A workshop to discuss CARICOM’s regional policy for food and nutrition security was held yesterday in Belmopan. The purpose of the workshop was to create a holistic policy framework for the period 2011 to 2025. The workshop was hosted by the Ministry of Agriculture and Fisheries and saw the participation of representatives from the private and public sector and civil society as well as farmers, producers and other members of the National Food and Nutrition Security Commission of Belize. Policy Analyst Jose Castellanos tells us more.

Jose Castellanos; Policy Analyst, Ministry of Agriculture and Fisheries 

“We are trying to validate the regional policy on food and nutrition security. Now the two biggest challenges we are facing at the regional level and also at the national level; one in food access, in other words people not being able to access food. It’s not that we do not have food available but because of unemployment, because of poverty we have an issue of access. The second challenge is the issue of nutrition. It’s not that people are not eating but they are eating the wrong kind of food. There are a lot of problems in terms of cancer, obesity and other non-communicable diseases.”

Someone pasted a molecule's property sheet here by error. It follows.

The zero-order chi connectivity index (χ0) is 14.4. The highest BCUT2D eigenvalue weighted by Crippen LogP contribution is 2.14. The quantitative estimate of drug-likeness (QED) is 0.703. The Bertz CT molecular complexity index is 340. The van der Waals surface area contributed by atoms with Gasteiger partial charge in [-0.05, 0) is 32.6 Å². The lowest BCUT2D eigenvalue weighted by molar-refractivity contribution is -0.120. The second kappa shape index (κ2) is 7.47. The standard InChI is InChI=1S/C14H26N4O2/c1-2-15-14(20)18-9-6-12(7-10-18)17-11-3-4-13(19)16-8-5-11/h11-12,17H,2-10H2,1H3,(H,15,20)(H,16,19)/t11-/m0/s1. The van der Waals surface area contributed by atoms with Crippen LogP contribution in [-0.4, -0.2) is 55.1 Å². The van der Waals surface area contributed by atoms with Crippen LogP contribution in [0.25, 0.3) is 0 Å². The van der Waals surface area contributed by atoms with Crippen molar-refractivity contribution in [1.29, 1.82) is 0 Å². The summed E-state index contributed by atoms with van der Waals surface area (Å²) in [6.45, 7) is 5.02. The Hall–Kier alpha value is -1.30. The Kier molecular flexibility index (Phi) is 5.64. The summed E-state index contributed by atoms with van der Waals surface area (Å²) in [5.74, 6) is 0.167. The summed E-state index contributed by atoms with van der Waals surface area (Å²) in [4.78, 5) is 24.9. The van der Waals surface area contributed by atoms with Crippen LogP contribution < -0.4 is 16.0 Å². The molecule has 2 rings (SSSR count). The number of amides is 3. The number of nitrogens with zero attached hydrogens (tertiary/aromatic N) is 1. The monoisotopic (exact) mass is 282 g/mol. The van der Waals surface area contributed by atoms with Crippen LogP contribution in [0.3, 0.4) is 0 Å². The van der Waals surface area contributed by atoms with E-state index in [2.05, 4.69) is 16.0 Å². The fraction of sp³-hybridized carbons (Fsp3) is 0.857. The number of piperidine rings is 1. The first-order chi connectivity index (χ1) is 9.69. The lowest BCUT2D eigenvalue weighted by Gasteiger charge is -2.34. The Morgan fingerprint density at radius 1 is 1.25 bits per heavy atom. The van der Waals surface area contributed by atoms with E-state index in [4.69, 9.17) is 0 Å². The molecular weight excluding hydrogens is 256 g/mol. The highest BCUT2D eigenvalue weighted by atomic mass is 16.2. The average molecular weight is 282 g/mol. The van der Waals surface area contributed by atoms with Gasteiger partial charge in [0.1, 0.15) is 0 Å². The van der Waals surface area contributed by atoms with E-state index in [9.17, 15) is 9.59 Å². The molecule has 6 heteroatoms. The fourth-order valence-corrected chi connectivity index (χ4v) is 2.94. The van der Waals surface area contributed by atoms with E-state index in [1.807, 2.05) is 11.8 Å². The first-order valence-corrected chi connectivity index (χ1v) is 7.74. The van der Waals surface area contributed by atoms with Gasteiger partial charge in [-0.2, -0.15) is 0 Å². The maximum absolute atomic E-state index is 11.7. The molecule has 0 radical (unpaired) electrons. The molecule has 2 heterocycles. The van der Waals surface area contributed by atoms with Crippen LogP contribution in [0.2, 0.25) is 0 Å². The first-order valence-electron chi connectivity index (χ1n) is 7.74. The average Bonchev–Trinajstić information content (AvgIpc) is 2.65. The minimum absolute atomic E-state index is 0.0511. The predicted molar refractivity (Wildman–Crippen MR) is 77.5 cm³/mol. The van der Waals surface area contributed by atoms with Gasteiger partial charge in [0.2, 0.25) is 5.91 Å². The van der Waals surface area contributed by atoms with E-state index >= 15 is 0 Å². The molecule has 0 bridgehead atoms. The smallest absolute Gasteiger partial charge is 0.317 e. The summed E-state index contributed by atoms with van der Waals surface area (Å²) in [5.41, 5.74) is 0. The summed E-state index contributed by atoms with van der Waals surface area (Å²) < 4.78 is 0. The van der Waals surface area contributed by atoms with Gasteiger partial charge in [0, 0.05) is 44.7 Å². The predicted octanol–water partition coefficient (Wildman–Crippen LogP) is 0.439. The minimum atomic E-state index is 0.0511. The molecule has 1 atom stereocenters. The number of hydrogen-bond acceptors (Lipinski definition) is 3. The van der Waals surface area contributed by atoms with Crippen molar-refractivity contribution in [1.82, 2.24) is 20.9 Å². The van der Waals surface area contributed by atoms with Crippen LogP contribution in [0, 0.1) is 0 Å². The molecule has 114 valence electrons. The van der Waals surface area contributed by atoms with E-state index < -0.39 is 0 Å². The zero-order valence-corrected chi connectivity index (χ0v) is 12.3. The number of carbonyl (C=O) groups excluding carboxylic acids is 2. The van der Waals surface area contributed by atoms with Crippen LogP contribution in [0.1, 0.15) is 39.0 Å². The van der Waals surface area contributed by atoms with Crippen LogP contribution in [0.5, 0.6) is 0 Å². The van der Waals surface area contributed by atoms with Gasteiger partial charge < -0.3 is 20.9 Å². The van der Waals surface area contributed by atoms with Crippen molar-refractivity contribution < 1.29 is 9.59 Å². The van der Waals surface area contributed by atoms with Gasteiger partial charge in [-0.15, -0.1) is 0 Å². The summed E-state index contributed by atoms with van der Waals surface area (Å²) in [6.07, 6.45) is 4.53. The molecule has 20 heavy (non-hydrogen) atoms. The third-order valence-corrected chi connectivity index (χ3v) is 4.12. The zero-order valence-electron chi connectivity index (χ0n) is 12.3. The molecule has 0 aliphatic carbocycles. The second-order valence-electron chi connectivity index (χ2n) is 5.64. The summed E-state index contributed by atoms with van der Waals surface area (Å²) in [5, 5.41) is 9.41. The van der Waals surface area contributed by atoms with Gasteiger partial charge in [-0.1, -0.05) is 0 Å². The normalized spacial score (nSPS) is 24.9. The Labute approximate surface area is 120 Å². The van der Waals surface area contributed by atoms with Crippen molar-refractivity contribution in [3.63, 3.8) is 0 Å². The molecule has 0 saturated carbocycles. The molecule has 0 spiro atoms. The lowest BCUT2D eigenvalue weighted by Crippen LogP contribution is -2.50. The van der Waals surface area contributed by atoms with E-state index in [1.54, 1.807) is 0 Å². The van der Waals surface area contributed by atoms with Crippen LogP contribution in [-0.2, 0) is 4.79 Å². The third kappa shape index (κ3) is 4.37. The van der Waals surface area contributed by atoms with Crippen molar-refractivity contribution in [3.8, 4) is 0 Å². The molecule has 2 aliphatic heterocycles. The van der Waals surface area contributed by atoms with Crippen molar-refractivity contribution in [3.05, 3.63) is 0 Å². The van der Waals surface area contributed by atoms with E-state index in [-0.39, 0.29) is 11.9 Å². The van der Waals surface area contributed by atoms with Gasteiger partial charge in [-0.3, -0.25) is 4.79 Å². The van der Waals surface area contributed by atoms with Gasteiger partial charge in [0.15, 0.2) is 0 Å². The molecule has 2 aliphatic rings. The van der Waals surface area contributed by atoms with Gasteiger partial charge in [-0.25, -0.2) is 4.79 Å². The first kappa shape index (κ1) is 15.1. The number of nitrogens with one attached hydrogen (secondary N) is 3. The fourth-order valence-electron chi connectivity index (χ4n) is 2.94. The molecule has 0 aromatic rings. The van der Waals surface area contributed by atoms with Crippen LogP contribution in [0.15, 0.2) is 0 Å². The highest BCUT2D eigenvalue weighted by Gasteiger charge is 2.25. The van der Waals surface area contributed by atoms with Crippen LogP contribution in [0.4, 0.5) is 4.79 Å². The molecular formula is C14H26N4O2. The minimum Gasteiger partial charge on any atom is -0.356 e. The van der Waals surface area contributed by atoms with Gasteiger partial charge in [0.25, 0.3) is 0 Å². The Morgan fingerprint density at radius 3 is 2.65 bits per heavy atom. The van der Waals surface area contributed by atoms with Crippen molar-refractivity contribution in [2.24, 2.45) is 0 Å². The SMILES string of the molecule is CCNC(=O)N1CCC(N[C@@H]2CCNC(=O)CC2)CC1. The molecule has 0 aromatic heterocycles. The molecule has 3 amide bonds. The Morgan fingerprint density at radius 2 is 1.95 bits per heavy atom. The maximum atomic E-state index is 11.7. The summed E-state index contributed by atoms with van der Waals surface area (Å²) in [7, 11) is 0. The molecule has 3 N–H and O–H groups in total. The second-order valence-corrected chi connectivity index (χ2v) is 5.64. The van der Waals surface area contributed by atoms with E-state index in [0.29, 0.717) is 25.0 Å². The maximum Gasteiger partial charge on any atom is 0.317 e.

Castellanos says that an important component of the regional policy is taking advantage of regional agreements to meet food and nutrition needs across the Caribbean.

Jose Castellanos

“We have a regional policy at the regional level and we have a national policy at the national level. At the regional level what we are trying to do is encourage people to consume Caribbean food. For instance Jamaica does not produce a certain type of beans so right now we are in the process of shipping a lot of beans to Jamaica. The goes for the other Caribbean countries, they don’t produce any black eye pees we will ship that to them. The idea is to treat the entire region like a country, therefore Belize and Guyana has surplus in terms of production so we try to ship to them what they cannot produce. What we are trying to do is validate what has been done at the regional level at the national level. In other words how we arrived at this regional policy was basically was a number of principles and concepts which we had in place. We have to ensure that the national policy is consistent with the regional policy. We had thirteen or fourteen different national policies on food and nutrition policies that will serve and input to the regional policy.”

The workshop was held yesterday at the Belmopan Convention Hotel.

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